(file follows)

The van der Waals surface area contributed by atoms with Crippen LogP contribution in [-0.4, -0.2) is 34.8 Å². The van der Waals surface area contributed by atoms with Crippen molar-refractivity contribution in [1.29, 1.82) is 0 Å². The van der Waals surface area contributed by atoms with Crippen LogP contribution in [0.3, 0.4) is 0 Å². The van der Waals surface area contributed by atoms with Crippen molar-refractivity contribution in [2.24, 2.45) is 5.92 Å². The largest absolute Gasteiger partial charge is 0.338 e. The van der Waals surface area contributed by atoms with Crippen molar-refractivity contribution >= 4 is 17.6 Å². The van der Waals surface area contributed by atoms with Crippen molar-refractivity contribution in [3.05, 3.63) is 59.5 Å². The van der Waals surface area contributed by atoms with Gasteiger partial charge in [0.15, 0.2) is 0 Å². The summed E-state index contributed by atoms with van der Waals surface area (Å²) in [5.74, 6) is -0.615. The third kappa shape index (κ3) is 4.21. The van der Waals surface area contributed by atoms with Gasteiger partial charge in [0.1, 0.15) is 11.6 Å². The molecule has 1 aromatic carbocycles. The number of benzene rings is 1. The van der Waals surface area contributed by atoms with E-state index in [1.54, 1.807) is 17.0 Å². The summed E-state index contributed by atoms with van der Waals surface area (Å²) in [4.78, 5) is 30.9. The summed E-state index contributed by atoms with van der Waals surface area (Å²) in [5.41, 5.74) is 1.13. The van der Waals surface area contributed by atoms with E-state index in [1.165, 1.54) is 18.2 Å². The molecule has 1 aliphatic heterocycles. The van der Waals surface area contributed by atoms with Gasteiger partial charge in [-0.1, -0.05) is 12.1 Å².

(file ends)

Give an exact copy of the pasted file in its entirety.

The van der Waals surface area contributed by atoms with Crippen LogP contribution in [-0.4, -0.2) is 34.8 Å². The van der Waals surface area contributed by atoms with Crippen molar-refractivity contribution in [1.29, 1.82) is 0 Å². The van der Waals surface area contributed by atoms with Crippen LogP contribution in [0.3, 0.4) is 0 Å². The van der Waals surface area contributed by atoms with Crippen molar-refractivity contribution in [2.24, 2.45) is 5.92 Å². The largest absolute Gasteiger partial charge is 0.338 e. The van der Waals surface area contributed by atoms with Crippen molar-refractivity contribution >= 4 is 17.6 Å². The van der Waals surface area contributed by atoms with Crippen molar-refractivity contribution in [3.05, 3.63) is 59.5 Å². The van der Waals surface area contributed by atoms with Gasteiger partial charge in [0.15, 0.2) is 0 Å². The summed E-state index contributed by atoms with van der Waals surface area (Å²) in [5.74, 6) is -0.615. The third kappa shape index (κ3) is 4.21. The van der Waals surface area contributed by atoms with Gasteiger partial charge in [0.1, 0.15) is 11.6 Å². The molecule has 1 aromatic carbocycles. The number of benzene rings is 1. The van der Waals surface area contributed by atoms with E-state index in [1.54, 1.807) is 17.0 Å². The summed E-state index contributed by atoms with van der Waals surface area (Å²) in [4.78, 5) is 30.9. The summed E-state index contributed by atoms with van der Waals surface area (Å²) in [5.41, 5.74) is 1.13. The van der Waals surface area contributed by atoms with E-state index in [1.165, 1.54) is 18.2 Å². The molecule has 1 aliphatic heterocycles. The van der Waals surface area contributed by atoms with Gasteiger partial charge in [-0.1, -0.05) is 12.1 Å².